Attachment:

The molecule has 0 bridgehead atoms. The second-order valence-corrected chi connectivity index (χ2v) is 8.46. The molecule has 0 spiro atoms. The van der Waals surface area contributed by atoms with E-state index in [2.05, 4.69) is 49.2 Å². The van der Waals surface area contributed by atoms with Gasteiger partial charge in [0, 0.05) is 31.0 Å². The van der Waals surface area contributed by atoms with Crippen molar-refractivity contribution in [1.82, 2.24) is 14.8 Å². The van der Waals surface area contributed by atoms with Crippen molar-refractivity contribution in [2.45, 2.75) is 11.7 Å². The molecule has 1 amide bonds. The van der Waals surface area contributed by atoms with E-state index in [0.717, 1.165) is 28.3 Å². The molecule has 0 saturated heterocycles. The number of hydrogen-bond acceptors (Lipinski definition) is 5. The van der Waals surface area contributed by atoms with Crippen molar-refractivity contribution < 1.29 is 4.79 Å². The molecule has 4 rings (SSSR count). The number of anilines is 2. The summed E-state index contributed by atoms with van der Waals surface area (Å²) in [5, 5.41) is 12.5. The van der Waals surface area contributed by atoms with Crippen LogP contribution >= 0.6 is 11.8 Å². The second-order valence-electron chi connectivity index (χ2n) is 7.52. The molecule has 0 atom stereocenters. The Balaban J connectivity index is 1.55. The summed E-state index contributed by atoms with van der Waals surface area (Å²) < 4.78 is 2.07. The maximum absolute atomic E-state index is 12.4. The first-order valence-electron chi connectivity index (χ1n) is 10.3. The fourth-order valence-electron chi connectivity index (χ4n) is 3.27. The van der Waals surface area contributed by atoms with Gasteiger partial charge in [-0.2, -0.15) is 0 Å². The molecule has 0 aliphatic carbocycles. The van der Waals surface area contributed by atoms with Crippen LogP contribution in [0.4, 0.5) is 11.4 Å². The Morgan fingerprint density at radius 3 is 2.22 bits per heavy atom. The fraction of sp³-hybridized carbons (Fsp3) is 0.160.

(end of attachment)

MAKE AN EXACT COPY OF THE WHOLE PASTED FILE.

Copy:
The molecule has 0 bridgehead atoms. The second-order valence-corrected chi connectivity index (χ2v) is 8.46. The molecule has 0 spiro atoms. The van der Waals surface area contributed by atoms with E-state index in [2.05, 4.69) is 49.2 Å². The van der Waals surface area contributed by atoms with Gasteiger partial charge in [0, 0.05) is 31.0 Å². The van der Waals surface area contributed by atoms with Crippen molar-refractivity contribution in [1.82, 2.24) is 14.8 Å². The van der Waals surface area contributed by atoms with Crippen molar-refractivity contribution in [2.45, 2.75) is 11.7 Å². The molecule has 1 amide bonds. The van der Waals surface area contributed by atoms with E-state index in [0.717, 1.165) is 28.3 Å². The molecule has 0 saturated heterocycles. The number of hydrogen-bond acceptors (Lipinski definition) is 5. The van der Waals surface area contributed by atoms with Crippen molar-refractivity contribution < 1.29 is 4.79 Å². The molecule has 4 rings (SSSR count). The number of anilines is 2. The summed E-state index contributed by atoms with van der Waals surface area (Å²) in [5, 5.41) is 12.5. The van der Waals surface area contributed by atoms with Crippen LogP contribution >= 0.6 is 11.8 Å². The second-order valence-electron chi connectivity index (χ2n) is 7.52. The molecule has 0 atom stereocenters. The Balaban J connectivity index is 1.55. The summed E-state index contributed by atoms with van der Waals surface area (Å²) < 4.78 is 2.07. The maximum absolute atomic E-state index is 12.4. The first-order valence-electron chi connectivity index (χ1n) is 10.3. The fourth-order valence-electron chi connectivity index (χ4n) is 3.27. The van der Waals surface area contributed by atoms with Gasteiger partial charge in [-0.2, -0.15) is 0 Å². The molecule has 0 aliphatic carbocycles. The van der Waals surface area contributed by atoms with Crippen LogP contribution in [0.4, 0.5) is 11.4 Å². The Morgan fingerprint density at radius 3 is 2.22 bits per heavy atom. The fraction of sp³-hybridized carbons (Fsp3) is 0.160.